"Material goods have been created by God to meet the needs of all men, and must be at the disposal of all of them, as justice and charity require.
"Every man indeed, as a reasongifted being, has, from nature, the fundamental right to make use of the material goods of the earth, though it is reserved to human will and the juridical forms of the peoples to regulate, with more detail, the practical realization of that right.
"Such an individual right cannot, by any means, be suppressed, even by the exercise of other unquestionable and recognized rights over natural goods.
"National economy, which is the fruit of the activities of men combining their work in the national community, tends to do nothing but to ensure, without interruption, the material conditions in which the individual life of the citizens will be able to develop fully.
"Where this is obtained, and so obtained as to endure, a people will be, strictly speaking, rich, because general material well-being and, consequently, everybody's personal right to use the earthly goods, will thus be realized according to the Creator's will.
"The economic wealth of a nation does not properly consist in the abundance of goods judged by a sheer material computation of their worth, but it consists in what such an abundance does really and effectively mean and provide as a sufficient material basis for a fair personal development of its members.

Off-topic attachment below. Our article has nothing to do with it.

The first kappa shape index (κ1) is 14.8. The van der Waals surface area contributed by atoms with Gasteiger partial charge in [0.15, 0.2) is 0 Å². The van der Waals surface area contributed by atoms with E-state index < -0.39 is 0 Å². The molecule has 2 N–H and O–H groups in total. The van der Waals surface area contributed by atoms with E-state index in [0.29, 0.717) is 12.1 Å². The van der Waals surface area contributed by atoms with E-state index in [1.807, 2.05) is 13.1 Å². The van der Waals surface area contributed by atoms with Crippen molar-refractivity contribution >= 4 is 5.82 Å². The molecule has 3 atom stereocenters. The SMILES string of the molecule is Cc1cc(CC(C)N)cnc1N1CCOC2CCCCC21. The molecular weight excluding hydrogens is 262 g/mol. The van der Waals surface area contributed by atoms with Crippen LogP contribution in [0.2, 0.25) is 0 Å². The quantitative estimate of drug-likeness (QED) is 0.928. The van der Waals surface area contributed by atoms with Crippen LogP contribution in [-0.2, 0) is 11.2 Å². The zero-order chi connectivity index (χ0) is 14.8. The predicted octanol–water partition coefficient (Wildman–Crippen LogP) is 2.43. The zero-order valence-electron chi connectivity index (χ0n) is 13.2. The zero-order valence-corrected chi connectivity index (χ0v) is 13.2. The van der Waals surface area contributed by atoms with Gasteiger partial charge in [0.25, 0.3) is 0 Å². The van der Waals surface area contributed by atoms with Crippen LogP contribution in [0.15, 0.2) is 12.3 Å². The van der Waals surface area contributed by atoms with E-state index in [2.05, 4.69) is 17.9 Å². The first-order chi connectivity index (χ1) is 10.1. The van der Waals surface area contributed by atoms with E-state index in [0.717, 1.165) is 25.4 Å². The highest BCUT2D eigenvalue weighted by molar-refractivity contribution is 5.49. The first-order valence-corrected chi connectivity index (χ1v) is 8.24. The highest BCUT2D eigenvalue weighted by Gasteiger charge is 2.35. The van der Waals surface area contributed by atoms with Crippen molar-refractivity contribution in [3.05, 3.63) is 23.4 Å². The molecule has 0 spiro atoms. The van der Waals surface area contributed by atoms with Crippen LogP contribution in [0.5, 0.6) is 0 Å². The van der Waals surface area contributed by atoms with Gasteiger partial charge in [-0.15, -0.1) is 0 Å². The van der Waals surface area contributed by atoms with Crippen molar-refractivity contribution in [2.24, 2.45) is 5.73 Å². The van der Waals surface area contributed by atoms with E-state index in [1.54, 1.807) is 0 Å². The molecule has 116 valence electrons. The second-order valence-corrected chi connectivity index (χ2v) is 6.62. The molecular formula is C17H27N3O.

"If such a just distribution of goods were not to be effected or just imperfectly ensured, the true end of the national economy would not be achieved, opulent though the abundance of available goods might be, since the people would not be rich, but poor, as it would not be invited to share in that abundance.
"Obtain, on the contrary, that this just distribution be efficiently realized on a durable basis, and you will see a people, though with less considerable goods at its disposal, become and be economically sound.
"People today are inclined to appraise the wealth or the poverty of the peoples with scales and according to merely quantitative criteria, such as space and the abundance of goods.
"If, on the contrary, the end of the national economy is appreciated according to its exact value, this end will become a guiding light for the efforts of statesmen and their peoples; it will enlighten them into entering spontaneously a way that will not require continual sacrifices in goods and blood, but will bear fruits of peace and general material well-being."
Pius XII, Radio message, Pentecost Sunday, 1941
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